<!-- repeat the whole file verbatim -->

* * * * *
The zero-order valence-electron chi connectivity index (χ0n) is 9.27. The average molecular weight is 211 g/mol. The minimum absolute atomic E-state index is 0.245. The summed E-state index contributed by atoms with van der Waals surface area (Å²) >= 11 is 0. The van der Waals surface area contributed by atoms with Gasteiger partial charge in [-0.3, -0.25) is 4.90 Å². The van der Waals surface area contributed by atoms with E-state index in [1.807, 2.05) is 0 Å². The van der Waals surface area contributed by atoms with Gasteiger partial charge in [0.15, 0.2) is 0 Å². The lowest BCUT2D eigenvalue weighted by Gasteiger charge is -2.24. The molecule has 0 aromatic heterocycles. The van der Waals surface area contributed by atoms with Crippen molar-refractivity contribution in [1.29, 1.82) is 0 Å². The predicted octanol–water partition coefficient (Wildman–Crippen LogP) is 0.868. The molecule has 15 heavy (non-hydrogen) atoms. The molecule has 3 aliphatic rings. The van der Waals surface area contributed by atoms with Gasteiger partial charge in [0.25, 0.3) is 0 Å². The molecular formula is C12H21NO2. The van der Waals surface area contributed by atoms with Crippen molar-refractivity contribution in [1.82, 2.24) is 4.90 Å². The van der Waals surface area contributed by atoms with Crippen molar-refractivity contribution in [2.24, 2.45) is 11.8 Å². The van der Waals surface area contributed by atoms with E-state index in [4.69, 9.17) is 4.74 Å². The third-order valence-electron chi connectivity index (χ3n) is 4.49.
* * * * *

The zero-order valence-electron chi connectivity index (χ0n) is 9.27. The average molecular weight is 211 g/mol. The minimum absolute atomic E-state index is 0.245. The summed E-state index contributed by atoms with van der Waals surface area (Å²) >= 11 is 0. The van der Waals surface area contributed by atoms with Gasteiger partial charge in [-0.3, -0.25) is 4.90 Å². The van der Waals surface area contributed by atoms with E-state index in [1.807, 2.05) is 0 Å². The van der Waals surface area contributed by atoms with Gasteiger partial charge in [0.15, 0.2) is 0 Å². The lowest BCUT2D eigenvalue weighted by Gasteiger charge is -2.24. The molecule has 0 aromatic heterocycles. The van der Waals surface area contributed by atoms with Crippen molar-refractivity contribution in [1.29, 1.82) is 0 Å². The predicted octanol–water partition coefficient (Wildman–Crippen LogP) is 0.868. The molecule has 15 heavy (non-hydrogen) atoms. The molecule has 3 aliphatic rings. The van der Waals surface area contributed by atoms with Gasteiger partial charge in [0.25, 0.3) is 0 Å². The molecular formula is C12H21NO2. The van der Waals surface area contributed by atoms with Crippen molar-refractivity contribution in [1.82, 2.24) is 4.90 Å². The van der Waals surface area contributed by atoms with Crippen molar-refractivity contribution in [2.24, 2.45) is 11.8 Å². The van der Waals surface area contributed by atoms with E-state index in [4.69, 9.17) is 4.74 Å². The third-order valence-electron chi connectivity index (χ3n) is 4.49.